Horary astrologers learn about the Via Combusta or Burned Path as a place of detriment of the Moon. For example Dorotheus writes in Book V-5 on electional astrology and The Corruption of the Moon: “… a commencement is not to be made in an action or anything when you find this, until the condition of the Moon and its Lord is ameliorated.” He then goes on to give several conditions which corrupt the Moon including:
“If the Moon in its motion is in the path which the learned call “the burned path” (the burned path is the middle of the equator, which is Libra and Scorpio) and if the Moon is in the last degrees of a sign, then it is according to this in the term of Saturn or Mars, and none of the terms which are at the end of the signs are harder than the terms of these two” (Pingree translation).
Abraham Ibn Ezra, writing about Electional Astrology, says: “Be careful not to place the Moon from 9 degrees of Libra to its end… in the burnt path (which is the end of Libra and the beginning of Scorpio) and this is the worst that there is of the impediments of the Moon.”
Modern astrologers have speculated that the malefic nature of this “burnt” Libra-Scorpio region derives from the presence of malefic fix stars here in Babylonian antiquity, where the designation “burned path” originated long before the Hellenistic era.
Al Biruni regarded this region as unfortunate because Libra is the fall of the Sun (which is exalted in Aries) and Scorpio is the fall of the Moon (which is exalted in Taurus) — the Sun and the Moon being the two principal Lights in the sky.
In the early Christian tradition there is a reference to a “path” or “river” passing across the zodiac belt from the constellations Taurus/Gemini to the constellations Sagittarius/Scorpio, which is quite analogous to the path traced by the Via Combusta. In the Book of Revelation, one can find :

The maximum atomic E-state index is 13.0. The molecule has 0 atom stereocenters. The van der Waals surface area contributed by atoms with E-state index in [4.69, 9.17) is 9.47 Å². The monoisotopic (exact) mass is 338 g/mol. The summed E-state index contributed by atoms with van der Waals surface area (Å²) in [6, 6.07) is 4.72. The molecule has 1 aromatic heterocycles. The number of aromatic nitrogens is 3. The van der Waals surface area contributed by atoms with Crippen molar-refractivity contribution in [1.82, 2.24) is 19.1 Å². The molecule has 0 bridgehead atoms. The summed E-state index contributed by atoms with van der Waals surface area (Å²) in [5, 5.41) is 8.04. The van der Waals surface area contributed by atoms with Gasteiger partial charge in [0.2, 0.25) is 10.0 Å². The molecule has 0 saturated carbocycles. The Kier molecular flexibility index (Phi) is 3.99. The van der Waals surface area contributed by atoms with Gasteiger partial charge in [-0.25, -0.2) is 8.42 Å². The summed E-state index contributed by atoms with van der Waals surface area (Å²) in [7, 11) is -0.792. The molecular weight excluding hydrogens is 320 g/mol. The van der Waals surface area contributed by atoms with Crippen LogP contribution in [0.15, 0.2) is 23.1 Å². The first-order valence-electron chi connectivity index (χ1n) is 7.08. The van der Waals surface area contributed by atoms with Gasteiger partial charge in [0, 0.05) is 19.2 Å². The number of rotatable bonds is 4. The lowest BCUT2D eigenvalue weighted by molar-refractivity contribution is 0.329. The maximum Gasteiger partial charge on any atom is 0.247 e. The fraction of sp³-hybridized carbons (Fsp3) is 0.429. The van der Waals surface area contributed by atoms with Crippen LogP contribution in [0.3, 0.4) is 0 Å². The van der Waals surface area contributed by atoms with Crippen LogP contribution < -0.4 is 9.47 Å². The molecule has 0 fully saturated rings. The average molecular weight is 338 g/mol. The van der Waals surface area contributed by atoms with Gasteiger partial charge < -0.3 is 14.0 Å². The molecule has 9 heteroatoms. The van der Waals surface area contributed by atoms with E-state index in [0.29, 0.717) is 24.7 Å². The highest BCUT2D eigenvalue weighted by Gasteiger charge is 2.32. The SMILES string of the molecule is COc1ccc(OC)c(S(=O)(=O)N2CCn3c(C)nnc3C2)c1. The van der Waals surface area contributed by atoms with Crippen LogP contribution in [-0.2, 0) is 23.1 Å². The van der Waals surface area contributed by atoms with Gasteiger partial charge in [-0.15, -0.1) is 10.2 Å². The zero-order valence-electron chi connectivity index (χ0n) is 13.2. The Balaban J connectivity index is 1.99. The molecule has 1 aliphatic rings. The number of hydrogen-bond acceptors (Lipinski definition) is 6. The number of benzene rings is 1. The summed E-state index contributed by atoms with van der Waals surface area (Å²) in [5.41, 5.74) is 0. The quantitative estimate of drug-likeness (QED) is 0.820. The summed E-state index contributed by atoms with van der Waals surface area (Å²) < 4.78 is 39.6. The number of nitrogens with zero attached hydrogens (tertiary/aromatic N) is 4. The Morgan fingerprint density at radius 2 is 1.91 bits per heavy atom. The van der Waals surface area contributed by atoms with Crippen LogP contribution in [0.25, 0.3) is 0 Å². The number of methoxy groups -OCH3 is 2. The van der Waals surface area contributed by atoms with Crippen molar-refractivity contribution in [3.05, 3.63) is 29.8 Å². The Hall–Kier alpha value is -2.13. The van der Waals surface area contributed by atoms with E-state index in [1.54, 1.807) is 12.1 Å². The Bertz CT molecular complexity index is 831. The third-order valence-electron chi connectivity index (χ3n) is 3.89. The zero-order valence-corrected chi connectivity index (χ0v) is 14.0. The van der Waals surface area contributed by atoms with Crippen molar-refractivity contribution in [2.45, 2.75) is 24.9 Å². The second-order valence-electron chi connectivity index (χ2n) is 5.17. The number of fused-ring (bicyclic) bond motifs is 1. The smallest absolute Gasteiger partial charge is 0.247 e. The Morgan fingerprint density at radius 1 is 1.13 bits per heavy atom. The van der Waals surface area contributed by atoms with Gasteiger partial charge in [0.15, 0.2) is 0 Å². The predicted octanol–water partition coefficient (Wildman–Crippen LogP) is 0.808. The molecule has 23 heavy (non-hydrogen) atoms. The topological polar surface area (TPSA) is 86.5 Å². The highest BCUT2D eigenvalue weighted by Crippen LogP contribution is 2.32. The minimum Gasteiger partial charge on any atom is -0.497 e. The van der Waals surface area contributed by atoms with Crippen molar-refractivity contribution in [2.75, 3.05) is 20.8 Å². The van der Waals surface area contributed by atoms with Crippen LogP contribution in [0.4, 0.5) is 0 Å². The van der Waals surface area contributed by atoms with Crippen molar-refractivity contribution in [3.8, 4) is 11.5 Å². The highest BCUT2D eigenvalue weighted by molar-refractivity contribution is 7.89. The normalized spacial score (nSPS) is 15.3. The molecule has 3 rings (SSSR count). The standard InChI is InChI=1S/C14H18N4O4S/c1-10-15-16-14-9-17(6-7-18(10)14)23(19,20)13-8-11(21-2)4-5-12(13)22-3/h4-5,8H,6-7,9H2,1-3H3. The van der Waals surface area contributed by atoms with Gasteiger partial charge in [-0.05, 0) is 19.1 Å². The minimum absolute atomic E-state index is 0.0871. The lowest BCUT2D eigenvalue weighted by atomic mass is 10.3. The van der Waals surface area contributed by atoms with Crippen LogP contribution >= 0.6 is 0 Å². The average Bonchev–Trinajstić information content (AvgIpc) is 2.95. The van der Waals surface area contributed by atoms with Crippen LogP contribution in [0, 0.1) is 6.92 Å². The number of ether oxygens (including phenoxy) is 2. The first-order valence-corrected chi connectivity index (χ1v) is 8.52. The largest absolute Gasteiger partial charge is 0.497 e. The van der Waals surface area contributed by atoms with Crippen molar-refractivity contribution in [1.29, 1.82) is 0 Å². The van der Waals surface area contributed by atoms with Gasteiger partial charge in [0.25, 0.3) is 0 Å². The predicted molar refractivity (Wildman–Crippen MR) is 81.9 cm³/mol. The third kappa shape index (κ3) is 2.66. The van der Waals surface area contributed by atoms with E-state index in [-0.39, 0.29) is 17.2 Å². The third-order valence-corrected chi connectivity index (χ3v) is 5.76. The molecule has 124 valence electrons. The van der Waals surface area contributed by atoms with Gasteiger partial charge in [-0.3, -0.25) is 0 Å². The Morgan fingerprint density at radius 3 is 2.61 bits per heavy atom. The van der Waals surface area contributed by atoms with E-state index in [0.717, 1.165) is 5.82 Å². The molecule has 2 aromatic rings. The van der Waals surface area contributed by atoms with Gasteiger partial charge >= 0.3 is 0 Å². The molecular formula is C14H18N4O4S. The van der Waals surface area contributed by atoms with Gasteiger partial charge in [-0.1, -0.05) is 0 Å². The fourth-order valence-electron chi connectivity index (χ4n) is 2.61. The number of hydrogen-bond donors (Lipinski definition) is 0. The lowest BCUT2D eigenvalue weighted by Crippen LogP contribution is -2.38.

- “22 And he shewed me a pure river of water of life, clear as crystal, proceeding out of the throne of God and of the Lamb.”
- 2 “In the midst of the street of it, and on either side of the river, was there the tree of life, which bare twelve manner of fruits, and yielded her fruit every month: and the leaves of the tree were for the healing of the nations.” (King James Bible)
This passage appears to be a reference to the Milky Way which comes down from heaven and crosses the zodiac belt from Taurus across to Scorpio, dividing the zodiac into two semi-circles of six constellation each — the tree of life with its 12 fruits, one for each month of the year.
In a fascinating study of the import of the the Milky Way in ancient philosophy, Lynda Harris notes that in many ancient cultures the Milky Way was views as a vertical axis or tree and a path leading to the heavens. She further notes that Aristotle, writing the the 4th century BCE, did not regard the Milky Way as containing the flow of a milk-like substance but rather that “the Milky Way was ‘a low and steady burning of dry exhalation’, located below the sphere of the moon.” In other words, the route traced by the Milky Way through the zodiac belt was, in Aristotle’s view, a burned path formed by the steady burning of dry exhalation.
Other philosophers of the ancient Greek period, influenced by apparent the circular path of the planets around the Earth began to view the Milky Way as a circle rather than as a vertical axis, as it was originally conceived. Lynda Harris traces the evolution of these ideas as follows:
“But whatever its shape, the cloudy, white colour of the Milky Way (or Milky Circle, as it came to be called in the Greco-Roman world) needed to be accounted for. Many ancient mythologies had associated it with the milk of the goddess identified with the great tree. The mythological connection with the milk (‘gala’) of a great goddess continued among many Greeks, accounting for the Milky Way’s other name, ‘Galaxy’. Another view, especially common in the later Greco-Roman world, pictured it as containing ashes. These marked a scorched path which had been burnt into the sky by a falling star, or the path of the sun.” (italics mine)
In summary, it may be that the so-called “burned path” or Via Combusta of ancient astrology was to the Babylonians the path of the Milky Way as it traversed the circle of zodiacal constellations. With the adoption of the tropical zodiac and its use of zodiac signs, the dimensions given to the Via Combusta by the Hellenistic astrologers may well have corresponded to the original dimensions used by the Babylonians to the traversing of the zodiac circle by the Milky River, corrected for precession from Babylonian times.
The next image from the site www.astronomy.com shows the Milky Way passing through the constellations Scorpio and Sagittarius, as it might have appeared to the ancient Babylonian astrologers. Taking precession into account, could this intersection of the Mikly Way and the zodiac constellations be the origin of the “burned way” of of the tropical zodiac in Hellenistic astrology?